Missing: Eliot Spitzer


Michael Hill writes for the AP about Elliot Spitzer’s long struggle with AIG, his return to the spotlight, and the dim prospects for a Spitzer comeback: “It would be a long shot. The trail for a married politician caught soliciting high-priced prostitutes would likely be prohibitively steep.”

I have to say that I don’t really understand this. If soliciting prostitutes doesn’t ruin your career in Louisiana politics, why should it ruin your career in New York politics? Spitzer’s decision to resign has always struck me as basically just a case of blinking. I remember when the Monica Lewinsky story broke, and a lot of pundits immediately assumed that Bill Clinton would “have to” resign. And I think that was a real possibility. But he didn’t. So even though people weren’t thrilled with this aspect of his conduct, it quickly shifted from a public debate about his conduct to a public debate about the desirability of booting a popular, effective president from office and he won. I can see why Spitzer may have decided he didn’t want to fight the fight; but that’s ultimately what he did. A politician who’s well-liked by his constituents pre-scandal, hit by a scandal that has no real bearing on his job performance, can usually hang on if he wants to.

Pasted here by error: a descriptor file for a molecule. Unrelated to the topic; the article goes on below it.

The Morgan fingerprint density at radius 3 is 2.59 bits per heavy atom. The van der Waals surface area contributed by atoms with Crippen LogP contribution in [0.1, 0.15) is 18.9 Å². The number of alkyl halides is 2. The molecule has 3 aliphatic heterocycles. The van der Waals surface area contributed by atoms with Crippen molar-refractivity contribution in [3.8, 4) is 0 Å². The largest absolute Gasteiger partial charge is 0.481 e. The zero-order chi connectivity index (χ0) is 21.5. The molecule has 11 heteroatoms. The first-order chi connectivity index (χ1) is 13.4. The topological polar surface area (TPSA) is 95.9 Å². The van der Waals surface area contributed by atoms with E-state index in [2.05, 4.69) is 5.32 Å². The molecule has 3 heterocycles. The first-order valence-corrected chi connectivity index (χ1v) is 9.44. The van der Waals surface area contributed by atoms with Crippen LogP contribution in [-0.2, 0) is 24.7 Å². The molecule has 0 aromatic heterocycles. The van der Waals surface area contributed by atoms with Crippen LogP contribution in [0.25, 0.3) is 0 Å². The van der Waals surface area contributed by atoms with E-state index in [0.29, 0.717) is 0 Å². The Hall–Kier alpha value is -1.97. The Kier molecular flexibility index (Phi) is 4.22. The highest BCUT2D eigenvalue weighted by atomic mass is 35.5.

And by the same token, I don’t think there would be any real barrier to Spitzer coming back in some form. I’ve heard some people say that they never liked Spitzer’s Wall Street work and therefore they’re glad he’s not around anymore. And I’ve heard more people say that they did like Spitzer’s Wall Street work and therefore it’s too bad that he’s not around. But the concern about the sex scandal is almost entirely a “meta” thing, people think it’s too bad that other people see Spitzer as too tainted.